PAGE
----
There are some things Car Guys just don’t say. Ever. Here’s a compilation. – Gee, thanks Hagerty
I kinda have a thing for Mazdas. Even the lowliest Mazda dances like a Braavosi sword master . But most Mazdas aren’t what you’d call beautiful. This 1972 Mazda 1800 sedan, however, is simply stunning. And for good reason: It was penned by one of the most legendary automotive designers in history. Here in the US, the 1800 is exceedingly rare. Only 2100 or so were imported. This 1800 is for sale on Craigslist for the low price of $4500.
The beautiful thing about the automotive hobby is that anyone can get into it. It matters not if you’re a male, female, young or old – all are welcome. In the past the concept of hot-rodding was dominated predominately by men, as of late though it seems as though things are changing. Take this group of women for instance who have started their own coed Lowrider club called “Estilo Bajito” down in San Antonio, TX. Now models posing on cars is one thing, but for my money I’d rather be associated with women like these any day of the week.
We all had to have it start somewhere right? For some it started when they picked up that first car magazine, for others it was when they saw that shiny chrome bumpered beast rumble by, yet for others still it was a family affair. The automotive hobby is wonderful in that it truly does bring people closer together. Cars get passed down from generation to generation as does the know how and experience that comes with ownership. In Stephen Brooks short video “Una Familia” he explores a little bit of the low rider culture from a family perspective and helps us understand why keeping these cars on the road is so important.
Attention to detail and vision – that’s what makes a custom car great. Mitch Allread is a custom builder and fabricator who just happens to have built a one-off creation that would make Max Rockatansky proud. What started life as a 1949 Ford F-5 truck has now been transformed into the mother of all post-apocalyptic vehicles. It’s presence is raw, its look and feel is nothing but sinister, and at days end the builder should be proud that he created something so original.
There is no denying that the American hot-rod is not just a fixture of American culture, but pop-culture all over the world. These garage built machines have busted up knuckles all over the planet and by the looks of it they have no intention of stopping. Don’t believe me? The following get together took place at Honmoku Hill Top Park in Japan and with it came some of the coolest hot rods you’re ever likely to see.
If you’ve ever driven any kind of World War II vintage truck, you know this for certain: they may be rugged, and you may be able to fix them with pliers and duct tape, but no one would accuse them of being fast. That is unless you bolt a 3,400 horsepower jet engine to the bed of your 1942 GMC Blitz, in which case it will probably run the quarter mile in 11 seconds at 120 miles per hour, on its way to a top speed of 150. Read More…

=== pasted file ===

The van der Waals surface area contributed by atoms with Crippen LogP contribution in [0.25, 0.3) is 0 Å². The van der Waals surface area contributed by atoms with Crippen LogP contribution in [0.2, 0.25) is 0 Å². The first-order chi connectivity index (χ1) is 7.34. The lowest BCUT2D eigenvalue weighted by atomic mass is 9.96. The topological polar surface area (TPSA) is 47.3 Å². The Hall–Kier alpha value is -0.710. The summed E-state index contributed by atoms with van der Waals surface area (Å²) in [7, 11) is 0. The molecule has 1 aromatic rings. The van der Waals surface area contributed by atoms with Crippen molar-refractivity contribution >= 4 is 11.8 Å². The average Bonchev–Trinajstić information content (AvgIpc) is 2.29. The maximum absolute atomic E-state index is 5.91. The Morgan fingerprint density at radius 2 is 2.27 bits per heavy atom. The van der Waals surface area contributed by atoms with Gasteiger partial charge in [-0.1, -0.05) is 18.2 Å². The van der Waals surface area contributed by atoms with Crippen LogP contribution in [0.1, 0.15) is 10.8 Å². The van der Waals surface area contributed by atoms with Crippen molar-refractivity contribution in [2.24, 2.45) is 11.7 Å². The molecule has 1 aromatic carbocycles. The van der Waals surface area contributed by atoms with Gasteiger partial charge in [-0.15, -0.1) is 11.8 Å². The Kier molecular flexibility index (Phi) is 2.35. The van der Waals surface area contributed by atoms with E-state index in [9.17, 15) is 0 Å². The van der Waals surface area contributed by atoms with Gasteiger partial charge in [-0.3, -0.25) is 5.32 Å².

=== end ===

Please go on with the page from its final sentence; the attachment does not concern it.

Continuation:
Barbara Gunning is 101 years old which means she has seen just about everything there is to see. She’s lived through WWI, the Great Depression, WWII and a time when there was no internet and or cable TV. She’s a lady that’s been there and done that, and what’s even better is that she still drives one of the coolest cars around. The vehicle in question is a 1930 straight-8 740 Packard. This is a car that dwarfs most full size pick-up trucks and that’s almost as wide as a city block. Yet Mrs. Gunning has no problem firing her baby up and going for a nice cruise when the mood strikes her. Cars from the 1930’s and 40’s were hand built with style, class and a sense of elegance that I doubt will ever resurface in the automotive industry again. They’re not only works of art, but true time capsules that remind us of a time when things were built to last… just like Barbara Gunning.
Source: The New York Times
Passion. That’s what it takes to own an old street rod. They take time, patience and in the end, a love for all things automotive. Some may think that these are just cheap old cars that are held together with duct tape and zip ties, and let’s face it, sometimes they are. More than that though these cars are a lifestyle choice that are kept in service by a certain demographic of people who simply don’t give a shit about modern conveniences and would rather live life on their own terms. This bagged 1953 Lincoln is a perfect example of this, and in our opinion is f*ckin’ brilliant.
Here’s how this is supposed to work: every year, vintage car, clothing and lifestyle fans from all over Germany converge on Teterow, a small town in northeastern Germany. If all goes well, they enjoy races, time trials, camaraderie and more than a little bit of beer. If things don’t quite go as planned, you wind up with the mud-bogged mess captured in the latest video from our friends at Chromjewelen and Faust & Heiser. Read More…